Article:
THE ongoing saga over video technology in football reared its ugly head last weekend, with some dodgy refereeing decisions in Scotland’s Euro 2012 qualifier against the Czech Republic.
As if we weren’t already bored with the argument, it has once again come to fruition after a Czech striker did his best Jurgen Klinsmann impression to win a late penalty.
After the game, captain Darren Fletcher said what we’re all thinking: “For the sake of a few seconds, goalline decisions and big decisions could be resolved instantly.
“I think its something that will eventually happen, we’ll just have to keep suffering while it doesn’t.”
And suffer we shall!
When will FIFA stop messing about and just implement the use of technology? We have seen it work in tennis and cricket, so why has football not followed suit?
FIFA president Sepp Blatter is against the use of such technology, saying it will disrupt the flow of the game and remove the power of the referee.
In June last year he said: “There is only one referee, the basis of our game is one referee.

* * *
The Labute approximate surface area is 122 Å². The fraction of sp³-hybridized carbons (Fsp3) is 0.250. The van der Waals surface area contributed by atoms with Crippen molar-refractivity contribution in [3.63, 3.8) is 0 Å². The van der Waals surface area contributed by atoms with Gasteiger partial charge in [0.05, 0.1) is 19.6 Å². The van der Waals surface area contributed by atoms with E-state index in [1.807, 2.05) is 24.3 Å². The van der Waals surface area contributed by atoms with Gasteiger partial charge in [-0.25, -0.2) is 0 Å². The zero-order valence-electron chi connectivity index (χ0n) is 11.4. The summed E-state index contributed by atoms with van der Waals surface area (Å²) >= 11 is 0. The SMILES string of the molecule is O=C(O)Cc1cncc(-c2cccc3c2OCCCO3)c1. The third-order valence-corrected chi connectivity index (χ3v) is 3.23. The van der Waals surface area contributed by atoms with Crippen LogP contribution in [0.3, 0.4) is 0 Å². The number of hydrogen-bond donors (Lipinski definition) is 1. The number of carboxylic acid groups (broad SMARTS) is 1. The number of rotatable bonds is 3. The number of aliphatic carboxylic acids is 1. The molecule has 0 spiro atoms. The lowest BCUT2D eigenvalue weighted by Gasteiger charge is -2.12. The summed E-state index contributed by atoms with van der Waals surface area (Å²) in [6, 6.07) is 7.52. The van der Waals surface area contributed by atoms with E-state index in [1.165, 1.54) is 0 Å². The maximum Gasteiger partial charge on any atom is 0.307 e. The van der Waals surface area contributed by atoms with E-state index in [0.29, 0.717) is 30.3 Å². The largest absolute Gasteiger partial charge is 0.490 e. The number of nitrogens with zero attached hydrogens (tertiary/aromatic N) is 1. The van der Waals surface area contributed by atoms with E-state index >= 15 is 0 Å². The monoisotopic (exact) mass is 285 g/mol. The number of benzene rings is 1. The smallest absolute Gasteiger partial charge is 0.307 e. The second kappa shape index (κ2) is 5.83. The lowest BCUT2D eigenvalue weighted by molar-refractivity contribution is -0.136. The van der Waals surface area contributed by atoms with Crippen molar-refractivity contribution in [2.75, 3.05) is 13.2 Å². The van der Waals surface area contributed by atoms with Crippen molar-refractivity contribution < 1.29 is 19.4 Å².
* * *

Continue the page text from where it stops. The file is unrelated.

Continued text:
“Whether you play in youth competition, amateur competition or at the highest level.”
But it is not taking power from referees, rather helping them avoid making stupid mistakes and getting constant abuse from fans and players.
The flow of the game will be disrupted by players reacting to the referee’s decision anyway and so all it would take is for an instant replay, shown to a fifth official, who can then relay the outcome to the referee.
So what are FIFA doing? Besides sitting in their plush offices in Zurich, of course.
Last March the International Football Association Board met to discuss the matter, and decided to implement a year of testing goalline technology, meeting a year later to discuss the findings.
And what happened when the IFAB met this March? There will be a further year’s testing on GLT.
Blatter responded by saying: “It is a question of one year. What is one year? It is nothing. Just a little bit of patience is needed.”
Tell that to Frank Lampard after his ‘goal’ against Germany in the World Cup.
Moreover, with the Euro 2012 qualifiers taking place, tell that to the Republic of Ireland, after the hand of Thierry Henry denied them a place in last year’s World Cup. So who’s the victim?
FIFA need to implement this new technology to ensure football is a fairer sport.
The rise of cheating and dishonesty in recent years has shown a greater need for such measures, measures which will no doubt help reinstate football as ‘the beautiful game’.